If I only knew the numerous other neurologists I have encountered over the years of my illness, I would say that they are mostly caring physicians with good intentions who live in their books instead of genuinely trying to understand the life of their patients. I would say that they are unable to deal with the limitations of their field and their own limitations and therefore tend to blame their patients for their own shortcoming, but as the same time do try to be caring and supportive as much as they possibly can. Telling a patient that their breathing difficulties are the result of their understandable fear and being very supportive about it, allows them to be both ignorant and caring physicians at the same time. It is a good solution for them, but a very dangerous and cruel solution for the patient. If only there was a good way to explain this to them.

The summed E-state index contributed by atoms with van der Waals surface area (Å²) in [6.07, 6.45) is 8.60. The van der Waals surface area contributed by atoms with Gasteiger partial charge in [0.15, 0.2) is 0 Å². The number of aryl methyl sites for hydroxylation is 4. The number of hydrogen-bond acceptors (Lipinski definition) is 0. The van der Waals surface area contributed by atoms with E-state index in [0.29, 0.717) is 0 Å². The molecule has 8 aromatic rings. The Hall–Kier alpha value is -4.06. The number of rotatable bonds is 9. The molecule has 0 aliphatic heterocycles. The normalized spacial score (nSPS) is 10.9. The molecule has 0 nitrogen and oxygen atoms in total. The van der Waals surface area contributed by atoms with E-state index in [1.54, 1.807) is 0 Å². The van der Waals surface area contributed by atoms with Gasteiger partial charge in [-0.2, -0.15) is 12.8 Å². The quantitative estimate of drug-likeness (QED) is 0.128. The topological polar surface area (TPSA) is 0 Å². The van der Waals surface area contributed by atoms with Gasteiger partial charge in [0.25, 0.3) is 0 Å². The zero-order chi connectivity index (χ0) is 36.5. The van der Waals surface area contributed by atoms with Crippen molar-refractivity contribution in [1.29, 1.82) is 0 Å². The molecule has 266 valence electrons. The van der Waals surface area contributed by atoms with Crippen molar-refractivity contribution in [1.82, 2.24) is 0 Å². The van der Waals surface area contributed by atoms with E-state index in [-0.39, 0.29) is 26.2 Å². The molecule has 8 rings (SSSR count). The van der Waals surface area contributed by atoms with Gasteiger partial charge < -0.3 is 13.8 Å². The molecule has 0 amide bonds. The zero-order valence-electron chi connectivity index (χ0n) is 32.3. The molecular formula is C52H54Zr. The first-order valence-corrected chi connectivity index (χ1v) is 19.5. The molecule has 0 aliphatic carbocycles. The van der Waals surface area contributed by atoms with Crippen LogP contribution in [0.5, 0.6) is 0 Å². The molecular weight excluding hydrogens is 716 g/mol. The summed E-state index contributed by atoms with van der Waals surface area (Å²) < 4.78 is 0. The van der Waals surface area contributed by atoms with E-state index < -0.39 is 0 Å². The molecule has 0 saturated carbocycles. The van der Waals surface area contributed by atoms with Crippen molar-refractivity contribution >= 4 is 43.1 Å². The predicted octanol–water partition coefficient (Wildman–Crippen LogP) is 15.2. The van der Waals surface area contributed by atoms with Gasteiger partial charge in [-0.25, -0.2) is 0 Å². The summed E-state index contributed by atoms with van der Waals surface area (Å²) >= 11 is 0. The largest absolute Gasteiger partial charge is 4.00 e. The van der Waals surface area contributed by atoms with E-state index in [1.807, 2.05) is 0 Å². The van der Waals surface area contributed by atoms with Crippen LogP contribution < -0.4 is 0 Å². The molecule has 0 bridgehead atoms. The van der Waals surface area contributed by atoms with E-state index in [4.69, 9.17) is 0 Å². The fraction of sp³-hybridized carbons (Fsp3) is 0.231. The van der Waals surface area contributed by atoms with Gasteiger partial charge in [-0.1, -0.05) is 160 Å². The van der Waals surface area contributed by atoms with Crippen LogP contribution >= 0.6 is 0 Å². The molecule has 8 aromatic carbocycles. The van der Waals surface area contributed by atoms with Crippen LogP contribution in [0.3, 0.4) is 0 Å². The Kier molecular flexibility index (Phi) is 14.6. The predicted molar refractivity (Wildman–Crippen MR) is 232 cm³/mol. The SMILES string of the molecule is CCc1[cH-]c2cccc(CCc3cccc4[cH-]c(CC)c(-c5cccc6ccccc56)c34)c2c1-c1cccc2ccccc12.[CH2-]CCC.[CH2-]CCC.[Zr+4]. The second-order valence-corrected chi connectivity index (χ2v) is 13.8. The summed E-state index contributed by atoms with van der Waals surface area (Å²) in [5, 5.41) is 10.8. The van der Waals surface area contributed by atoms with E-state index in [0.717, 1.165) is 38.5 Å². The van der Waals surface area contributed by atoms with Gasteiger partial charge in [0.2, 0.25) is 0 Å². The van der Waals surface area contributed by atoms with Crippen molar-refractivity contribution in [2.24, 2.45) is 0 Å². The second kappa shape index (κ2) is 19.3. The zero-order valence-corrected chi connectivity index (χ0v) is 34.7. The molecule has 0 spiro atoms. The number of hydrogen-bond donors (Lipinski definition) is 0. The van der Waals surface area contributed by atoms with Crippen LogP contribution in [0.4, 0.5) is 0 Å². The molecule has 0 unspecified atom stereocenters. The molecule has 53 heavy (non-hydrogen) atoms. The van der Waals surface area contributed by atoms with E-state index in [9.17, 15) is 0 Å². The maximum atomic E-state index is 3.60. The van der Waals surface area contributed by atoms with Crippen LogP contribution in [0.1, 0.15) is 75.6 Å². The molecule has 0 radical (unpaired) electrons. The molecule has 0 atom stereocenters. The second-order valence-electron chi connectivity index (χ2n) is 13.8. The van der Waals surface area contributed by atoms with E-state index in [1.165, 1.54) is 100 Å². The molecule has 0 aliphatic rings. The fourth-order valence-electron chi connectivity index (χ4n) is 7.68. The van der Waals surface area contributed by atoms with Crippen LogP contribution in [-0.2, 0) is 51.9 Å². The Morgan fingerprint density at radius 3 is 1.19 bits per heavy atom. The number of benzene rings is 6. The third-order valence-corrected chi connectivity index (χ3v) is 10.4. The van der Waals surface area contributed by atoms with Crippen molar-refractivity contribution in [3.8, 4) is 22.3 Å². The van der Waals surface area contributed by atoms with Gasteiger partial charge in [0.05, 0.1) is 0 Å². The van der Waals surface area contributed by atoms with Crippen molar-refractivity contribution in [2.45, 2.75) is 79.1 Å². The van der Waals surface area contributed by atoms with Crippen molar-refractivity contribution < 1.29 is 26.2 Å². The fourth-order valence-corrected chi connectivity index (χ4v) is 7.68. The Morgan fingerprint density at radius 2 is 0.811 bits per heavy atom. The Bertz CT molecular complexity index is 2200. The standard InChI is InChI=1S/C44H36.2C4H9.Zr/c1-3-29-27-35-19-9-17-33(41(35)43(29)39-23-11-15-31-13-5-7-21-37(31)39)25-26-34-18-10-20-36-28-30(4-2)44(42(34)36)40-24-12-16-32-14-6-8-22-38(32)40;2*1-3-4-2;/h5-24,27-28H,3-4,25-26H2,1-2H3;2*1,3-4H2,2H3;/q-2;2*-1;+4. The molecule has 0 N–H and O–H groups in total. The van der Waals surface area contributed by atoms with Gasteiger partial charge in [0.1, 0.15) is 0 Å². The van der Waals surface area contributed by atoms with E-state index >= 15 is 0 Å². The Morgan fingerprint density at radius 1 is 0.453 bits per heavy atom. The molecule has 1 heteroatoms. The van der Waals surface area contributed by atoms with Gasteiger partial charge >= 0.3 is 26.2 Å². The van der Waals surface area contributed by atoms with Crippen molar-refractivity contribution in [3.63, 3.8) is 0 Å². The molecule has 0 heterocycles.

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Unread 01-26-2013, 03:51 PM   #13
southblues
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My daughter had severe arrhythmia problems. Thank God, a great cardiologist and 2 electrophysiologists got her fixed up and she is much better now.

She started with fainting spells. She was referred to a neuro. He diagnosed a seizure disorder. He prescribed medication. She took the medication. It made her pass out; she fell down a flight of steps; spent days in the hospital; and she decided to quit taking the medication since she was so much worse.